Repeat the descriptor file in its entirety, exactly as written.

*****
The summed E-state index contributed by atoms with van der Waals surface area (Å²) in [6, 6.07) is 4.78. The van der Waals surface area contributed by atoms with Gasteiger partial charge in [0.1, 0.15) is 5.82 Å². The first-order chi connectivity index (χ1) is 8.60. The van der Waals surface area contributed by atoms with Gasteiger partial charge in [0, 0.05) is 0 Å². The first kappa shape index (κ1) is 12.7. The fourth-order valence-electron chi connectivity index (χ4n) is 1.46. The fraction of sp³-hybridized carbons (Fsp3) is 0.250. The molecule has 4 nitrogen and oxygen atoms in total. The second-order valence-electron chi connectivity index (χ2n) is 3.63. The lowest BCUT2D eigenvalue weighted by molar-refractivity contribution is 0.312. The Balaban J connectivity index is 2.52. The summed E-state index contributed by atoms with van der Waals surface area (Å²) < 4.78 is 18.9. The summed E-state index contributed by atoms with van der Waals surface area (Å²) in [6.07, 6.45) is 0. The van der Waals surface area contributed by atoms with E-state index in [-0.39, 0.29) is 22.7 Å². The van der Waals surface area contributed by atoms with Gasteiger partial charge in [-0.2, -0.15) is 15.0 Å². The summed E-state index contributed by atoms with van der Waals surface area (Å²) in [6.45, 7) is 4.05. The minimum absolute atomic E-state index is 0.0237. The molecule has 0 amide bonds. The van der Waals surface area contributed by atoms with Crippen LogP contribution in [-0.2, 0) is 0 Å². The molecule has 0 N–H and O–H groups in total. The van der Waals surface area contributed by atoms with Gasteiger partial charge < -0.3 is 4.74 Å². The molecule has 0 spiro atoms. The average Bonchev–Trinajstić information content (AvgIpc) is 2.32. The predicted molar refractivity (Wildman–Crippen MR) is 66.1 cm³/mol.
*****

The summed E-state index contributed by atoms with van der Waals surface area (Å²) in [6, 6.07) is 4.78. The van der Waals surface area contributed by atoms with Gasteiger partial charge in [0.1, 0.15) is 5.82 Å². The first-order chi connectivity index (χ1) is 8.60. The van der Waals surface area contributed by atoms with Gasteiger partial charge in [0, 0.05) is 0 Å². The first kappa shape index (κ1) is 12.7. The fourth-order valence-electron chi connectivity index (χ4n) is 1.46. The fraction of sp³-hybridized carbons (Fsp3) is 0.250. The molecule has 4 nitrogen and oxygen atoms in total. The second-order valence-electron chi connectivity index (χ2n) is 3.63. The lowest BCUT2D eigenvalue weighted by molar-refractivity contribution is 0.312. The Balaban J connectivity index is 2.52. The summed E-state index contributed by atoms with van der Waals surface area (Å²) < 4.78 is 18.9. The summed E-state index contributed by atoms with van der Waals surface area (Å²) in [6.07, 6.45) is 0. The van der Waals surface area contributed by atoms with E-state index in [-0.39, 0.29) is 22.7 Å². The van der Waals surface area contributed by atoms with Gasteiger partial charge in [-0.2, -0.15) is 15.0 Å². The summed E-state index contributed by atoms with van der Waals surface area (Å²) in [6.45, 7) is 4.05. The minimum absolute atomic E-state index is 0.0237. The molecule has 0 amide bonds. The van der Waals surface area contributed by atoms with Crippen LogP contribution in [-0.2, 0) is 0 Å². The molecule has 0 N–H and O–H groups in total. The van der Waals surface area contributed by atoms with Gasteiger partial charge < -0.3 is 4.74 Å². The molecule has 0 spiro atoms. The average Bonchev–Trinajstić information content (AvgIpc) is 2.32. The predicted molar refractivity (Wildman–Crippen MR) is 66.1 cm³/mol.